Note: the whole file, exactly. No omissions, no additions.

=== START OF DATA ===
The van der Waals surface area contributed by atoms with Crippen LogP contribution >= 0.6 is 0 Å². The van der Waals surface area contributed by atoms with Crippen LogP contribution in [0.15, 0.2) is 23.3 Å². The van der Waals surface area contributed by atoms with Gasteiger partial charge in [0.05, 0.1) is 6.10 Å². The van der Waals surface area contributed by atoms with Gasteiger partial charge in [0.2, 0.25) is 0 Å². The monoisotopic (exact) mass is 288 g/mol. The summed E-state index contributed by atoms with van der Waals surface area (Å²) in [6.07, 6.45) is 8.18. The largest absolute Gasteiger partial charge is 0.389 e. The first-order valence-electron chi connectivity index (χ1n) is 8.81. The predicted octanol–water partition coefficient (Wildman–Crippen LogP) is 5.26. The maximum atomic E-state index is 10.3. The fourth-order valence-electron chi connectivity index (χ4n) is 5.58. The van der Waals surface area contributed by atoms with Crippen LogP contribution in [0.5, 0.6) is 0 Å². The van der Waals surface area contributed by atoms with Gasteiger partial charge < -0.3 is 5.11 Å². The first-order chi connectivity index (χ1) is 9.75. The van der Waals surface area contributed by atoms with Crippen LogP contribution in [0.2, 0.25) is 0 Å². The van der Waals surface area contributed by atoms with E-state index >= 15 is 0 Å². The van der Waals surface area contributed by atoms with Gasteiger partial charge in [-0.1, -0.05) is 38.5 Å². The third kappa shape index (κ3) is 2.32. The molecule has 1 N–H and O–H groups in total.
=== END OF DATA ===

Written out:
The van der Waals surface area contributed by atoms with Crippen LogP contribution >= 0.6 is 0 Å². The van der Waals surface area contributed by atoms with Crippen LogP contribution in [0.15, 0.2) is 23.3 Å². The van der Waals surface area contributed by atoms with Gasteiger partial charge in [0.05, 0.1) is 6.10 Å². The van der Waals surface area contributed by atoms with Gasteiger partial charge in [0.2, 0.25) is 0 Å². The monoisotopic (exact) mass is 288 g/mol. The summed E-state index contributed by atoms with van der Waals surface area (Å²) in [6.07, 6.45) is 8.18. The largest absolute Gasteiger partial charge is 0.389 e. The first-order valence-electron chi connectivity index (χ1n) is 8.81. The predicted octanol–water partition coefficient (Wildman–Crippen LogP) is 5.26. The maximum atomic E-state index is 10.3. The fourth-order valence-electron chi connectivity index (χ4n) is 5.58. The van der Waals surface area contributed by atoms with Crippen LogP contribution in [0.5, 0.6) is 0 Å². The van der Waals surface area contributed by atoms with Gasteiger partial charge < -0.3 is 5.11 Å². The first-order chi connectivity index (χ1) is 9.75. The van der Waals surface area contributed by atoms with Crippen LogP contribution in [0.2, 0.25) is 0 Å². The van der Waals surface area contributed by atoms with E-state index >= 15 is 0 Å². The van der Waals surface area contributed by atoms with Gasteiger partial charge in [-0.1, -0.05) is 38.5 Å². The third kappa shape index (κ3) is 2.32. The molecule has 1 N–H and O–H groups in total.